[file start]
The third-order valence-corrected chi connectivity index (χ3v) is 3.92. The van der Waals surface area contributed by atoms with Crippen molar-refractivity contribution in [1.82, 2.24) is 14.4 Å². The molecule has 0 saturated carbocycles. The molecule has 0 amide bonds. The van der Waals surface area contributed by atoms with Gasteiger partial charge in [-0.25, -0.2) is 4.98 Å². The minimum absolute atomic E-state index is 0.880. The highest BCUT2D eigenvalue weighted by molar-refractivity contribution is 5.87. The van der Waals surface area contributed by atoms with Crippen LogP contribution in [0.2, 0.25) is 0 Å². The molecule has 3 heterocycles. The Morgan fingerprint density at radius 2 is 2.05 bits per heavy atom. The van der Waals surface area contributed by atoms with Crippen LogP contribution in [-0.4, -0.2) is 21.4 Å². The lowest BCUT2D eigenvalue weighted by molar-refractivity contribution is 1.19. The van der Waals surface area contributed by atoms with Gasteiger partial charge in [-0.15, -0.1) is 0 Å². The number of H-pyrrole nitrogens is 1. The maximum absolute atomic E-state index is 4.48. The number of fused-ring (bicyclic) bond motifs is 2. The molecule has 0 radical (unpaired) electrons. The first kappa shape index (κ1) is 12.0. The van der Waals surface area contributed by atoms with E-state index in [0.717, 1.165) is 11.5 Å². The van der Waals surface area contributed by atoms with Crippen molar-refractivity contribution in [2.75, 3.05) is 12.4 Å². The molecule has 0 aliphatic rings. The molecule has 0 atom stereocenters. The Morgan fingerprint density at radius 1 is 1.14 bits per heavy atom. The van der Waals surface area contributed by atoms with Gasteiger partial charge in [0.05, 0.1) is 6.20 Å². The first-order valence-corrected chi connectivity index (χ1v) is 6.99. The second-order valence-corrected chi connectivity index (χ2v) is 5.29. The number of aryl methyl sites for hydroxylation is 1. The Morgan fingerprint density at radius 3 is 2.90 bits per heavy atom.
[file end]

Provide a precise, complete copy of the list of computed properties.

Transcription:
The third-order valence-corrected chi connectivity index (χ3v) is 3.92. The van der Waals surface area contributed by atoms with Crippen molar-refractivity contribution in [1.82, 2.24) is 14.4 Å². The molecule has 0 saturated carbocycles. The molecule has 0 amide bonds. The van der Waals surface area contributed by atoms with Gasteiger partial charge in [-0.25, -0.2) is 4.98 Å². The minimum absolute atomic E-state index is 0.880. The highest BCUT2D eigenvalue weighted by molar-refractivity contribution is 5.87. The van der Waals surface area contributed by atoms with Crippen LogP contribution in [0.2, 0.25) is 0 Å². The molecule has 3 heterocycles. The Morgan fingerprint density at radius 2 is 2.05 bits per heavy atom. The van der Waals surface area contributed by atoms with Crippen LogP contribution in [-0.4, -0.2) is 21.4 Å². The lowest BCUT2D eigenvalue weighted by molar-refractivity contribution is 1.19. The van der Waals surface area contributed by atoms with Gasteiger partial charge in [-0.15, -0.1) is 0 Å². The number of H-pyrrole nitrogens is 1. The maximum absolute atomic E-state index is 4.48. The number of fused-ring (bicyclic) bond motifs is 2. The molecule has 0 radical (unpaired) electrons. The first kappa shape index (κ1) is 12.0. The van der Waals surface area contributed by atoms with E-state index in [0.717, 1.165) is 11.5 Å². The van der Waals surface area contributed by atoms with Crippen molar-refractivity contribution in [2.75, 3.05) is 12.4 Å². The molecule has 0 aliphatic rings. The molecule has 0 atom stereocenters. The Morgan fingerprint density at radius 1 is 1.14 bits per heavy atom. The van der Waals surface area contributed by atoms with Gasteiger partial charge in [0.05, 0.1) is 6.20 Å². The first-order valence-corrected chi connectivity index (χ1v) is 6.99. The second-order valence-corrected chi connectivity index (χ2v) is 5.29. The number of aryl methyl sites for hydroxylation is 1. The Morgan fingerprint density at radius 3 is 2.90 bits per heavy atom.